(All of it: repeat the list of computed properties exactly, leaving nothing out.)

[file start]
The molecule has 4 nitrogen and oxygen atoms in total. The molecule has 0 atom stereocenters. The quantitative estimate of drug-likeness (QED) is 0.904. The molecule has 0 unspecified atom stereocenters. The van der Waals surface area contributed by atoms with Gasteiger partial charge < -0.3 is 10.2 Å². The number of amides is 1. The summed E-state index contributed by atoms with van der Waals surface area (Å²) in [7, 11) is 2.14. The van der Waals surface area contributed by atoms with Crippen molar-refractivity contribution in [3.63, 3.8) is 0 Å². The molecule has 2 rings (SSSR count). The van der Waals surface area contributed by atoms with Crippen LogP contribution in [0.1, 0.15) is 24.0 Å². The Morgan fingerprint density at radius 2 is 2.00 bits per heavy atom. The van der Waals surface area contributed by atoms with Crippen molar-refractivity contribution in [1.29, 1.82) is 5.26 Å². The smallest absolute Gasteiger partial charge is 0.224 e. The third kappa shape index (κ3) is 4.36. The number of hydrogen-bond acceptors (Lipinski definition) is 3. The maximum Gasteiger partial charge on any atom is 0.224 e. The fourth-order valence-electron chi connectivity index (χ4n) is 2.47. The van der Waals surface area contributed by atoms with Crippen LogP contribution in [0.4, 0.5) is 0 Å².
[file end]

The molecule has 4 nitrogen and oxygen atoms in total. The molecule has 0 atom stereocenters. The quantitative estimate of drug-likeness (QED) is 0.904. The molecule has 0 unspecified atom stereocenters. The van der Waals surface area contributed by atoms with Gasteiger partial charge < -0.3 is 10.2 Å². The number of amides is 1. The summed E-state index contributed by atoms with van der Waals surface area (Å²) in [7, 11) is 2.14. The van der Waals surface area contributed by atoms with Crippen molar-refractivity contribution in [3.63, 3.8) is 0 Å². The molecule has 2 rings (SSSR count). The van der Waals surface area contributed by atoms with Crippen LogP contribution in [0.1, 0.15) is 24.0 Å². The Morgan fingerprint density at radius 2 is 2.00 bits per heavy atom. The van der Waals surface area contributed by atoms with Crippen molar-refractivity contribution in [1.29, 1.82) is 5.26 Å². The smallest absolute Gasteiger partial charge is 0.224 e. The third kappa shape index (κ3) is 4.36. The number of hydrogen-bond acceptors (Lipinski definition) is 3. The maximum Gasteiger partial charge on any atom is 0.224 e. The fourth-order valence-electron chi connectivity index (χ4n) is 2.47. The van der Waals surface area contributed by atoms with Crippen LogP contribution in [0.4, 0.5) is 0 Å².